The Dark 'n Stormy cocktail is a unique amalgamation of Bermuda's British history, symbolising the fusion of the island's merchant and naval traditions. Its status as one of only four internationally trademarked cocktails reflects Bermudians' entrepreneurial spirit and their legacy of making a significant impact on the global stage.
In the early 1800s, William Gosling was engaged in the liquor trade in London. However, the allure of the New World prompted a change. In 1806, his son James, aboard a chartered ship named the Mercury, set sail for America with a cargo worth 10,000 pounds sterling in wines and spirits.
The journey of the Mercury, unfortunately, deviated from its intended course, and in a twist of fate that benefited Bermuda's drinkers, the ship never reached America.
Contrary to the more triumphant arrivals of Bermuda's initial English settlers, the Mercury found itself becalmed in the Atlantic for an extended period—91 days, to be precise. The prolonged delay led to the expiration of the ship's charter, prompting the beleaguered crew to seek refuge in Bermuda.
James Gosling, upon his arrival in Bermuda, developed a fondness for the island and decided to make it his home. He set up a shop on King's Parade in St. George's. In 1824, the Goslings shop was relocated to Front Street in Hamilton, where they still maintain a store. The family imported the first barrels of rum distillate a few years later, in 1860.
Over time, the Goslings perfected their blending process, creating one of the world's finest and most distinctive dark rums—Gosling's Black Seal. Until 1914, consumers of Gosling's rum would refill used bottles directly from the barrel. During World War I, the Goslings began distributing their rum in champagne bottles collected at the Royal Navy Officers Mess. These bottles were sealed with a unique black wax, eventually giving the rum its distinctive name.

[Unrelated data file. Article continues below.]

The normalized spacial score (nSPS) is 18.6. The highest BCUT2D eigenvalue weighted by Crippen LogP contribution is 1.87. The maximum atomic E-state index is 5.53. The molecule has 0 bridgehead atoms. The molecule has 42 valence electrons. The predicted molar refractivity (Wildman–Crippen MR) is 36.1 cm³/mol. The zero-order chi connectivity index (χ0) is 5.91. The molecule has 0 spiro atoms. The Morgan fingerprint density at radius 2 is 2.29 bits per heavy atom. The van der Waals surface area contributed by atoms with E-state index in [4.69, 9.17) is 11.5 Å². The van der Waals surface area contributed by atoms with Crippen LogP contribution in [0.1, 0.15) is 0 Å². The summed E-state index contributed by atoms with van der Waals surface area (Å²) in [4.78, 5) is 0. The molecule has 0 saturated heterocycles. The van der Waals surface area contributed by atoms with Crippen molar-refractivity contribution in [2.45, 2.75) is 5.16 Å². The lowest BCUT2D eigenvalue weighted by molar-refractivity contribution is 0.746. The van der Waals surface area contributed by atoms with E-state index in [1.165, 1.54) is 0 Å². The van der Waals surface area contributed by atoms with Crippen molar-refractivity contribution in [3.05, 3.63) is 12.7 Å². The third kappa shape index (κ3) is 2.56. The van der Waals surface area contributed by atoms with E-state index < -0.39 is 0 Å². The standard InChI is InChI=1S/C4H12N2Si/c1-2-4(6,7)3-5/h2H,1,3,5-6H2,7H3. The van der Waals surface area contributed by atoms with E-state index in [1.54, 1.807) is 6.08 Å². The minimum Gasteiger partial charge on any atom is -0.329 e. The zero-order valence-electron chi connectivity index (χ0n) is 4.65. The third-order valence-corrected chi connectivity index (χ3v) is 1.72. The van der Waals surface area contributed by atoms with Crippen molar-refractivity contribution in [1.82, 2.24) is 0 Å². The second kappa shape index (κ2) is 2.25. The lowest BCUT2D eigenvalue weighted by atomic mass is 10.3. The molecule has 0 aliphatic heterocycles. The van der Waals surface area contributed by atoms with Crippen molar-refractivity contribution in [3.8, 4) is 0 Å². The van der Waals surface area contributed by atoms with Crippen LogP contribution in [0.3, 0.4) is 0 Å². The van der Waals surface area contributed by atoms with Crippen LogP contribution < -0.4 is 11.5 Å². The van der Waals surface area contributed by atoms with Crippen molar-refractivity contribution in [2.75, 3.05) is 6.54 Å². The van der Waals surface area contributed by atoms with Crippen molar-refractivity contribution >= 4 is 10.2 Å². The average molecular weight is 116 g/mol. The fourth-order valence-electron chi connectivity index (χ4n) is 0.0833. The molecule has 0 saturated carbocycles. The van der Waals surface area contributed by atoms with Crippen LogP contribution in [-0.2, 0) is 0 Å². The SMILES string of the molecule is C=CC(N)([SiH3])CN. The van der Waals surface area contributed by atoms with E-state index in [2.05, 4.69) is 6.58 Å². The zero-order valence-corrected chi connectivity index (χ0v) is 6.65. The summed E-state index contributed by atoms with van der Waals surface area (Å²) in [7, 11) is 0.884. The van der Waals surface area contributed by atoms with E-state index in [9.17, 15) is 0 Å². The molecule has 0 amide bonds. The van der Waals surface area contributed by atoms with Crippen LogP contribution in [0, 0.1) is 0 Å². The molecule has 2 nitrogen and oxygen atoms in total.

Ginger beer, a favoured British beverage, was also produced on the island, including at a factory affiliated with the Royal Naval Officer's Club. Other accounts state the naval officers and sailors were involved in producing ginger beer at their homes too. Ginger beer was favoured in the navy, likely due to its reputed effectiveness in alleviating seasickness.
This convergence of rum and ginger beer in Bermuda laid the foundation for the creation of the iconic Dark 'n' Stormy cocktail, blending the island's rich maritime history with its contributions to the world of beverages.
Legend has it that during one of the celebratory moments, a sailor remarked that his drink had "the colour of a cloud only a fool or a dead man would sail under." Thus, the ominous moniker of the Dark 'n Stormy was born.
In the period between the end of World War I and 1991, the connection between Goslings and the Dark 'n Stormy became inseparable, stretching beyond Bermuda and gaining prominence, especially in the United States as the company expanded its rum export business. However, with the cocktail's growing popularity, imitations featuring different rums began to surface.
To preserve the authenticity of the Dark 'n Stormy, Gosling Brothers Ltd. took legal action. In 1991, the company filed and successfully secured two trademarks for the recipe. This strategic move ensured that the Dark 'n Stormy made with Gosling's Black Seal Rum and Gosling's Stormy Ginger Beer remains a distinctive and trademarked concoction.
Add rum and lime juice to a tall glass filled with ice.
Top with the ginger beer.
Garnish with a lime wheel.